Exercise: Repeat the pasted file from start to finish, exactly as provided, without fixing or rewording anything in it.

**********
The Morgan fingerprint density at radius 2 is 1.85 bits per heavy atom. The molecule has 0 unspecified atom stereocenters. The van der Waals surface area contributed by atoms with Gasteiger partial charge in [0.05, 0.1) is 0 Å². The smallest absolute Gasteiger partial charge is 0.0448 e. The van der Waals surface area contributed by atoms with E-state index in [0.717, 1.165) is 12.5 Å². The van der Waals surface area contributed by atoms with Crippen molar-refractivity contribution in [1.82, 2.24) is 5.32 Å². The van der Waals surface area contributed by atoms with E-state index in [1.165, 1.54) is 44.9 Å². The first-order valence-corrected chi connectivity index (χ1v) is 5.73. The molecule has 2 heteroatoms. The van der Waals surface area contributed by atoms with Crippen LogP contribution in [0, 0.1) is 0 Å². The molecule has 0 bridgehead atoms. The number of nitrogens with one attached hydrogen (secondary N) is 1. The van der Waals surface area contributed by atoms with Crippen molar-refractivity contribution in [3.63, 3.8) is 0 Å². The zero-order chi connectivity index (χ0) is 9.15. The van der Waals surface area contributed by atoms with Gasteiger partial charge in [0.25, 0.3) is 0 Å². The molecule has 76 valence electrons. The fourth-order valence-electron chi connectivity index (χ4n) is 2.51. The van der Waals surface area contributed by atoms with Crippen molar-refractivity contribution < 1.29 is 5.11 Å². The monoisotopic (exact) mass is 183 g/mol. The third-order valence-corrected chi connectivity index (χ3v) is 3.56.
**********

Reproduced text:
The Morgan fingerprint density at radius 2 is 1.85 bits per heavy atom. The molecule has 0 unspecified atom stereocenters. The van der Waals surface area contributed by atoms with Gasteiger partial charge in [0.05, 0.1) is 0 Å². The smallest absolute Gasteiger partial charge is 0.0448 e. The van der Waals surface area contributed by atoms with E-state index in [0.717, 1.165) is 12.5 Å². The van der Waals surface area contributed by atoms with Crippen molar-refractivity contribution in [1.82, 2.24) is 5.32 Å². The van der Waals surface area contributed by atoms with E-state index in [1.165, 1.54) is 44.9 Å². The first-order valence-corrected chi connectivity index (χ1v) is 5.73. The molecule has 2 heteroatoms. The van der Waals surface area contributed by atoms with Crippen LogP contribution in [0, 0.1) is 0 Å². The molecule has 0 bridgehead atoms. The number of nitrogens with one attached hydrogen (secondary N) is 1. The van der Waals surface area contributed by atoms with Crippen molar-refractivity contribution in [3.63, 3.8) is 0 Å². The zero-order chi connectivity index (χ0) is 9.15. The van der Waals surface area contributed by atoms with Gasteiger partial charge in [0.25, 0.3) is 0 Å². The molecule has 76 valence electrons. The fourth-order valence-electron chi connectivity index (χ4n) is 2.51. The van der Waals surface area contributed by atoms with Crippen molar-refractivity contribution < 1.29 is 5.11 Å². The monoisotopic (exact) mass is 183 g/mol. The third-order valence-corrected chi connectivity index (χ3v) is 3.56.